Firefox by the (wall-clock) numbers

Mozilla released Firefox on Friday 30-nov-2007, at 1:30pm PST.

From “do we need a release” to “release is now available to public” was almost 3 days (71.5 hours) wall-clock time, of which Build&Release took 36 hours.

13:50 27nov: decide bug#405584 regression in FF2.0.0.10 justifies producing a quick FF2.0.0.11 to address
16:00 27nov: Dev says “go”
17:55 27nov: builds started
19:45 27nov: linux builds handed to QA
21:45 27nov: mac builds handed to QA
12:50 28nov: win32 signed builds handed to QA
16:00 28nov: update snippets on betatest update channel
10:45 29nov: QA says “go” for Beta
14:30 29nov: update snippets on beta update channel
17:00 29nov: Dev & QA says “go” for Release; Build starts final signing, bouncer entries
19:00 29nov: final signing, bouncer entries done
07:00 30nov: mirror replication started
13:30 30nov: update snippets on live update channel; website changes finalized and visible; release announced
1) This was a really fast release!! Despite the fast turnaround, it felt like things were still running in a controlled calm manner, we still covered everything we usually do, and even improved on the process a little. All great things to see. The Build Automation used in FF2.0.0.11 was identical to what we used for FF2.0.0.10, so this was still not yet a “100% human free” release.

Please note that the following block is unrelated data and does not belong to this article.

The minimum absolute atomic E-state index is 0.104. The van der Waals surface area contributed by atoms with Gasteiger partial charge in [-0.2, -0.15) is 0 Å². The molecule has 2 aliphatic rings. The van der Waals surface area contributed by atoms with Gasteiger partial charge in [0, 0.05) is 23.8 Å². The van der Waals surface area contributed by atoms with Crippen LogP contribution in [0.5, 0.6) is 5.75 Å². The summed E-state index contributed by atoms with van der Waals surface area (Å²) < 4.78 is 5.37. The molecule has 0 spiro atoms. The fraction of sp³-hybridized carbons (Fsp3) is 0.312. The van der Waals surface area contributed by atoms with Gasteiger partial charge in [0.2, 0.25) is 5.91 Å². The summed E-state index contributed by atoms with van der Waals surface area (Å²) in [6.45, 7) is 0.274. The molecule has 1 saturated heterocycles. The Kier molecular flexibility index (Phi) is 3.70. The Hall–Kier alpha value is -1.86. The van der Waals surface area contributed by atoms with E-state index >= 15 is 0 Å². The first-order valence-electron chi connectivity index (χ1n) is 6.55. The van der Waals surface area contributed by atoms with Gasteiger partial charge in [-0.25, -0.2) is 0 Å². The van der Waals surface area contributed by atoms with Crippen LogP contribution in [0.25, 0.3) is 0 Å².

2) bug#405643 was reported as another regression in FF2.0.0.10. However, we confirmed it was actually a feature of fixing security bug#369814, and proposed a workaround for LotusDomino servers.
3) For this one fix, we decided not to wait for a beta period, as it was a one line fix already landed on trunk back on 11th Oct. However, we still wanted to move people who were using FF2.0.0.10beta forward to FF2.0.0.11beta. This meant we still needed to push update snippets out on the beta channel and test appropriately.
4) During, we had to hold the release a few hours, waiting for some website changes to be finished. In a process change for FF2.0.0.11, we started the website and release note work much earlier, starting when QA says “go” for beta. This change helped, and we plan to do this for future releases.
5) We waited until morning to start pushing to mirrors. This was done so mirror absorption completed as QA were arriving in the office to start testing update channels. We did this because we wanted to reduce the time files were on the mirrors untested; in the past, overly excited people have post the locations of the files as “released” on public forums, even though they are not finished the last of the sanity checks. Coordinating the mirror push like this reduced that likelihood just a bit.
6) Mirror absorption took 3 hours to reach all values >= 60%.
take care

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